The Vallée d'Abondance is world famous for its Abondance breed of cattle, which grazes high up in the summer "alpages" and produce the genuine AOC Abondance cheese. Abondance is a raw-milk cheese, made exclusively from milk produced by the Abondance cows.
The fabrication processdates back for almost 700 years.
The taste is mild, but yet distinguished, like the French Beauford cheese.
The farmers will gladly help you and let you taste this delicious symbol of the valley.
p.s. usually they also offer a Tomme de Savoie, which is also worthwhile trying.
La Chapelle d'Abondance is one of the 12 villages of the world famous Les Portes du Soleil. Whether you are a beginner or an expert freetyle skier... this ski area offers great winter fun for everyone!
From over the whole region people visit Les Cornettes for it's high standard, but yet very approachable dishes. Almost everything, from cheeses to hams, are home made. This restaurant symbolises the abundant gastronomy of the valley. Don't be surprised when you see local farmers, tourists and big French families altogether.
By the way: the valley's called "La vallée d'Abondance", which means "the valley of abundancy". This is why.. ;-)
Favorite Dish: What I can recommend is a simple "assiete charcuterie". You get local hams, sausages, pates and cheeses with bread on a wooden plate. Almost anything is home made.
It's a great choice with a good, local wine. Especially as a reward after a long hike in the surrounding mountains.
Although La Chapelle attracts many tourists throughout the year, it doesn't have a busy, buzzing nightlife. For the real apres-ski, for example, the neighbouring village "Chatel" offers mucn more. Even a free drop-off service.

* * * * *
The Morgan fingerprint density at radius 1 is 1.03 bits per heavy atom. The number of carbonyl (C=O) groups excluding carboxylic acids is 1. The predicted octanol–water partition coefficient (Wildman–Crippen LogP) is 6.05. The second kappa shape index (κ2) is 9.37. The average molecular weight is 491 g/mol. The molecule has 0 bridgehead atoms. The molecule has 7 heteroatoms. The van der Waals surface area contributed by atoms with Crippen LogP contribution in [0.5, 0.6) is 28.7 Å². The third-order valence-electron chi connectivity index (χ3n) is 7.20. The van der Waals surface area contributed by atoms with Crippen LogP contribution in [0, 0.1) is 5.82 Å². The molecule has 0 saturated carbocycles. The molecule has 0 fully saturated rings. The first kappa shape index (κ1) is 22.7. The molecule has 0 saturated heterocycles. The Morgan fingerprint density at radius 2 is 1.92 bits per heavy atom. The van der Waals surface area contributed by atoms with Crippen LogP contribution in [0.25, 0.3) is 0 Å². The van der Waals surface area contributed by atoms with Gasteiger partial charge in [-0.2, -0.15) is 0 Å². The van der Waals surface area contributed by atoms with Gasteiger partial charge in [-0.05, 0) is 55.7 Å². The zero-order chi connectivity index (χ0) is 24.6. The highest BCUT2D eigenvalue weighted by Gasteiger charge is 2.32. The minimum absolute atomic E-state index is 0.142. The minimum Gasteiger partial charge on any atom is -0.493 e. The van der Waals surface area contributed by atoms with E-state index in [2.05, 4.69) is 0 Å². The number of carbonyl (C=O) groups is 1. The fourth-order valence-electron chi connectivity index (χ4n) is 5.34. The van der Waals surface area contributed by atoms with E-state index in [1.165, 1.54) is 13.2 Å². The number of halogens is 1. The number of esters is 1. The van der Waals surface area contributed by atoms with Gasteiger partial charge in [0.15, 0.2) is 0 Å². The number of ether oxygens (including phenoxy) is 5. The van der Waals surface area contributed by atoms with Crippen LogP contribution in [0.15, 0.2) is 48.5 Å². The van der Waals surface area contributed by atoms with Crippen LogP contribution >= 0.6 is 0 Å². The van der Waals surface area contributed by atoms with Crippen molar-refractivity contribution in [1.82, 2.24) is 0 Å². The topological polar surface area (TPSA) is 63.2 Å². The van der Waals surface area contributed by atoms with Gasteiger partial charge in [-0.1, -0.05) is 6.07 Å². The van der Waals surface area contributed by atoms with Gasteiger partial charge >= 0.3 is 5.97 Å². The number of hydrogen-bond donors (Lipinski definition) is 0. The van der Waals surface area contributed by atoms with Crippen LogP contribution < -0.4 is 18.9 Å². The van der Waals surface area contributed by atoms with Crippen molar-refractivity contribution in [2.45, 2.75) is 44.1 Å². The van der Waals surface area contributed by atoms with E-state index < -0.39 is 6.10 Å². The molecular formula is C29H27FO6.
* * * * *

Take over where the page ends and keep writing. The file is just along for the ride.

However, I would like to share at least one special "nightlife" tip with you in La Chapelle. It's a pub called Le Fer Rouge, which means "the red iron". Just take a look at the iron roof and you might get an idea why they chose this name...
Le Fer Rouge brews its own beers. Sitting at the bar or in the cosy living room you can see the copper beer barrels in the attic. Their speciality is Hot Beer. I haven't tried it, because it already was a warm day, but I can imagine it might be tasty on a cold, cold winters day.
p.s. they also offer local dishes for about 15-30 euro.
Closed: from 15 May - 15 June and from 15 October - 15 December
Dress Code: There's no dress code here. Local village people come here, as well as tourists that have just been in the mountains, skiing or hiking.
In many cultures it's considered rude when you arrive 15 minutes late at an informal appointment. The French however, hold a completely different perspective on this. Being on time can be considerd to be rude.
When a Frenchman invites you for dinner at his home, then please, come late. These 15 minutes "en plus" give your host the time to prepare everything in perfection. He can also take a moment for himself, after having been in the kitchen etc.
That's why you will hardly hear a specific time, when you're invited. They will never say "at 7 pm". Instead they will ask you "around 7".
The Vallée d'Abondance is close to the Swiss border. Many tourist visit Switzerland when they're here, but forget to change their euros into Swiss francs.
It's usually always possible to pay with euros (except for supermarkets and shops), but beware... almost every hotel, restaurant or pub have their own currency.
Unique Suggestions: It might be cheaper to pay with credit card OR to get some francs at the nearest ATM.